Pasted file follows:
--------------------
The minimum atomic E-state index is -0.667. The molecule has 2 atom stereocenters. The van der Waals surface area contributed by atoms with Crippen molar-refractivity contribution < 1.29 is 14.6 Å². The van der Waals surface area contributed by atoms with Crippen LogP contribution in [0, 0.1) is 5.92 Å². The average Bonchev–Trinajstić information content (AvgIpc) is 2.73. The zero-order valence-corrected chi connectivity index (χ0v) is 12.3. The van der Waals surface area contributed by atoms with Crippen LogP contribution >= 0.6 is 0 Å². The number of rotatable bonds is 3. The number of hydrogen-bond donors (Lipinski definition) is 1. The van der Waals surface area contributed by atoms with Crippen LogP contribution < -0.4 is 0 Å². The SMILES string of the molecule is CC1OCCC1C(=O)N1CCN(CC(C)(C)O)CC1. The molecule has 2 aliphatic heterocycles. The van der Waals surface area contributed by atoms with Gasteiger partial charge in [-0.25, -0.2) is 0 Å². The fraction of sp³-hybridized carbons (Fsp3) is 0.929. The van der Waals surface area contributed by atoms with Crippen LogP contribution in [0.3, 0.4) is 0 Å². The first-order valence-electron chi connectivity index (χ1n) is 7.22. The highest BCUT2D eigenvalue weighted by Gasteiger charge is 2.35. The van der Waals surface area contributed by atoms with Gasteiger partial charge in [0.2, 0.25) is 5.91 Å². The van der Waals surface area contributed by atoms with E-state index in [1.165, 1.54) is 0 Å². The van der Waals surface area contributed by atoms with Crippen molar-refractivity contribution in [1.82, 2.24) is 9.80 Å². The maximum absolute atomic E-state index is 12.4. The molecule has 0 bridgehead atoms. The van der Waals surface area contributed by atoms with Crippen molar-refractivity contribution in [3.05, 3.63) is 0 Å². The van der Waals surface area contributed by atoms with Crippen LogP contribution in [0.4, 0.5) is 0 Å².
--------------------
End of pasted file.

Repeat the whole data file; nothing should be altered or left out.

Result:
The minimum atomic E-state index is -0.667. The molecule has 2 atom stereocenters. The van der Waals surface area contributed by atoms with Crippen molar-refractivity contribution < 1.29 is 14.6 Å². The van der Waals surface area contributed by atoms with Crippen LogP contribution in [0, 0.1) is 5.92 Å². The average Bonchev–Trinajstić information content (AvgIpc) is 2.73. The zero-order valence-corrected chi connectivity index (χ0v) is 12.3. The van der Waals surface area contributed by atoms with Crippen LogP contribution >= 0.6 is 0 Å². The number of rotatable bonds is 3. The number of hydrogen-bond donors (Lipinski definition) is 1. The van der Waals surface area contributed by atoms with Crippen LogP contribution < -0.4 is 0 Å². The SMILES string of the molecule is CC1OCCC1C(=O)N1CCN(CC(C)(C)O)CC1. The molecule has 2 aliphatic heterocycles. The van der Waals surface area contributed by atoms with Gasteiger partial charge in [-0.25, -0.2) is 0 Å². The fraction of sp³-hybridized carbons (Fsp3) is 0.929. The van der Waals surface area contributed by atoms with Crippen LogP contribution in [0.3, 0.4) is 0 Å². The first-order valence-electron chi connectivity index (χ1n) is 7.22. The highest BCUT2D eigenvalue weighted by Gasteiger charge is 2.35. The van der Waals surface area contributed by atoms with Gasteiger partial charge in [0.2, 0.25) is 5.91 Å². The van der Waals surface area contributed by atoms with E-state index in [1.165, 1.54) is 0 Å². The van der Waals surface area contributed by atoms with Crippen molar-refractivity contribution in [1.82, 2.24) is 9.80 Å². The maximum absolute atomic E-state index is 12.4. The molecule has 0 bridgehead atoms. The van der Waals surface area contributed by atoms with Crippen molar-refractivity contribution in [3.05, 3.63) is 0 Å². The van der Waals surface area contributed by atoms with Crippen LogP contribution in [0.4, 0.5) is 0 Å².